C.P.T.E.D. (Crime Prevention Through Environmental Design) audits for the retail environment may decrease security problems up to 50% and may also increase retail sales up to 33% (11); if you are a retailer, the cost of an audit may be worth the money to reduce inventory shrink rates. C.P.T.E.D. strategies target natural surveillance, natural access control and territorial reinforcement.
Removing the opportunity to steal an item is essential to preventing thefts. Consumers have reported that although they did not go to a retail center with the intent to steal an item, an opportunity arose and they took advantage of the opportunity (8). Risk management techniques involve placing high-risk inventory in strategic locations throughout the story to facilitate natural access control. Paying attention to costumers and designing the interior of the store with low shelves and wide aisle (11) to make clear sight lines removes opportunities for them to be unseen for natural and informal surveillance. Training on strategic placement of employees in conjunction with the store design increases visibility and can be paired with CCTV cameras to increase feelings of “being watched” and therefore easily caught. Desirable products are inevitable within the retails space. Locking up valuable items in a glass case limits easy access for those who want those high-end items at no cost (11). Territorial reinforcement will create a sense of ownership and rights over the retail space. This can be done to prevent shoplifting through regular store maintenance including organizing of goods so that those that are missing are easily identifiable and aesthetic design to promote the sensation that if something is missing, it will be noticed (11).
The perception that security is ineffective and shoplifting is a low-risk crime may be connected to the fact that customer thefts are not reported as often as employee theft. Training of retail employees and security within the malls on procedure of theft incidents and the importance of reporting to the Police may increase arrests and deter recidivism. Regardless of efforts, expert shoplifters will continually attempt to find methods around the retail system, but increasing risks by combining product placement, tagging items, employee positioning, store layout and natural access control will mitigate opportunities. Having a C.P.T.E.D. audit completed for your business is a great first step; contact Safe City Mississauga or your local crime prevention agency to arrange for an audit.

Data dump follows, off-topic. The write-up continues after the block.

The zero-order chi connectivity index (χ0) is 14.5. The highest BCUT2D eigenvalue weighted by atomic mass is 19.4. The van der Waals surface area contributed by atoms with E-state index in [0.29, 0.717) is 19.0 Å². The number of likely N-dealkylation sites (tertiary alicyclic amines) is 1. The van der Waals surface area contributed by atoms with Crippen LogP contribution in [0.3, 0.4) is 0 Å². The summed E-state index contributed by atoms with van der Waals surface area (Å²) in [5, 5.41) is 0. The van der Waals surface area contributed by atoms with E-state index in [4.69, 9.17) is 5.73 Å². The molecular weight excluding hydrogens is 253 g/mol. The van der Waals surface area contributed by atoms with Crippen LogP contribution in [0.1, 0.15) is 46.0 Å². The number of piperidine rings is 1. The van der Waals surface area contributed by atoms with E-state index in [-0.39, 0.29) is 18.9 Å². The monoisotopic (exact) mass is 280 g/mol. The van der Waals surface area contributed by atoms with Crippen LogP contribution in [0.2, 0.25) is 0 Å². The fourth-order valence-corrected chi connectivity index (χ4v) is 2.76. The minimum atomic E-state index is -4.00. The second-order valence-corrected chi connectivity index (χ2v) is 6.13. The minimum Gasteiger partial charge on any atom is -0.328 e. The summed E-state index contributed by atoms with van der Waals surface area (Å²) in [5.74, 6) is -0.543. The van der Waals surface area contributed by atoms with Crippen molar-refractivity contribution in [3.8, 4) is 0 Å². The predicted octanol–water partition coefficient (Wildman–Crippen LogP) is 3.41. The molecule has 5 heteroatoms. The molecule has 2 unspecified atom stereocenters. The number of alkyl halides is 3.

- PricewaterhouseCoopers LLP and Retail Council of Canada. (2007). Canadian Retail Security Survey 2007.
- Peel Regional Police. Shoptheft Prevention: Are You Responsible? Fact Sheet. http://www.peelpolice.ca/Crime%20Prevention/ecms.aspx/CrimePreventionServices/FactSheets09/ShoptheftPrevention.pdf Version Current May 2008.
- Christidis, Chris. September 2011. Peel Regional Police Telephone Interview.
- Bethune, Brian. (2011). Shoplifting is Florishing Worldwide: why is steak on everyone’s top 10 list? MacLeans. http://www2.macleans.ca/2011/07/19/the-big-steal/
- CBC Documentaries. The Secret World of Shoplifting Factsheet. http://www.cbc.ca/documentaries/doczone/2009/shoplifting/factsheet.html
- Charron, Mathieu. (2006). Study: Neighbourhood characteristics and distribution of police-reported crime in Toronto. Crime and Justice Research Paper Series. Statistics Canada. http://www.statcan.gc.ca/daily-quotidien/090924/dq090924a-eng.htm
- Statistics Canada. (2006).Study: Self-reported delinquency among young people in Toronto. http://www.statcan.gc.ca/daily-quotidien/070925/dq070925a-eng.htm
- Tonglet, Michele. (2001).Consumer misbehaviour: an exploratory study on shoplifting. Journal of Consumer Misbehaviour. Henry Stewart Publications.
- Jack L. Hays International Inc. (2011). http://www.hayesinternational.com/
- Hamilton Police Service. Shoplifting: facts and prevention. http://www.hamiltonpolice.on.ca/NR/rdonlyres/0AA9D405-5EDF-4948-9620-0A8FB8A1EAB1/0/SHOPLIFTING.pdf
- Carmel-Gilfilen. 2011. Advancing retail security design: uncovering shoplifter perceptions of the physical environment. Interior Design Educators Council. Journal of Interior Design 36(2), 21-38